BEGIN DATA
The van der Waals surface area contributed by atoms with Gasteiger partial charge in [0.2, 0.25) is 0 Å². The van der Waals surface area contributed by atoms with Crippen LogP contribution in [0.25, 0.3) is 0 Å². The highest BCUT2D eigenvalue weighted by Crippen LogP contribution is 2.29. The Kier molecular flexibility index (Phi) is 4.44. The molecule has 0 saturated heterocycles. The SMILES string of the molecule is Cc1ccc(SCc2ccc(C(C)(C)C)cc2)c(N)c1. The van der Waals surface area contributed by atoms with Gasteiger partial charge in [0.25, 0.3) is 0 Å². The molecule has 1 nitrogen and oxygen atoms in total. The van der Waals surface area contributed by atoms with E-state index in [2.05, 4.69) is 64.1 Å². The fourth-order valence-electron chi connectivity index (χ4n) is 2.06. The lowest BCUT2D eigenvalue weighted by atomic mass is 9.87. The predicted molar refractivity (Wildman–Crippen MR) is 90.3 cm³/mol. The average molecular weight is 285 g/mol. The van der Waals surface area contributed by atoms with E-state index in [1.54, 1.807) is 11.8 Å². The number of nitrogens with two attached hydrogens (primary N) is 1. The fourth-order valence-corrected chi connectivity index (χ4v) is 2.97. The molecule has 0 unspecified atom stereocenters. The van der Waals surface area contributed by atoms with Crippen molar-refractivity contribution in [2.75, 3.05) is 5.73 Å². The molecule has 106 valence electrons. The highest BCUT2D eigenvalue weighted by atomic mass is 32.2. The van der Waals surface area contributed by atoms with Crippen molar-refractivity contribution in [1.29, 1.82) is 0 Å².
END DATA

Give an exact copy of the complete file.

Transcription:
The van der Waals surface area contributed by atoms with Gasteiger partial charge in [0.2, 0.25) is 0 Å². The van der Waals surface area contributed by atoms with Crippen LogP contribution in [0.25, 0.3) is 0 Å². The highest BCUT2D eigenvalue weighted by Crippen LogP contribution is 2.29. The Kier molecular flexibility index (Phi) is 4.44. The molecule has 0 saturated heterocycles. The SMILES string of the molecule is Cc1ccc(SCc2ccc(C(C)(C)C)cc2)c(N)c1. The van der Waals surface area contributed by atoms with Gasteiger partial charge in [0.25, 0.3) is 0 Å². The molecule has 1 nitrogen and oxygen atoms in total. The van der Waals surface area contributed by atoms with E-state index in [2.05, 4.69) is 64.1 Å². The fourth-order valence-electron chi connectivity index (χ4n) is 2.06. The lowest BCUT2D eigenvalue weighted by atomic mass is 9.87. The predicted molar refractivity (Wildman–Crippen MR) is 90.3 cm³/mol. The average molecular weight is 285 g/mol. The van der Waals surface area contributed by atoms with E-state index in [1.54, 1.807) is 11.8 Å². The number of nitrogens with two attached hydrogens (primary N) is 1. The fourth-order valence-corrected chi connectivity index (χ4v) is 2.97. The molecule has 0 unspecified atom stereocenters. The van der Waals surface area contributed by atoms with Crippen molar-refractivity contribution in [2.75, 3.05) is 5.73 Å². The molecule has 106 valence electrons. The highest BCUT2D eigenvalue weighted by atomic mass is 32.2. The van der Waals surface area contributed by atoms with Crippen molar-refractivity contribution in [1.29, 1.82) is 0 Å².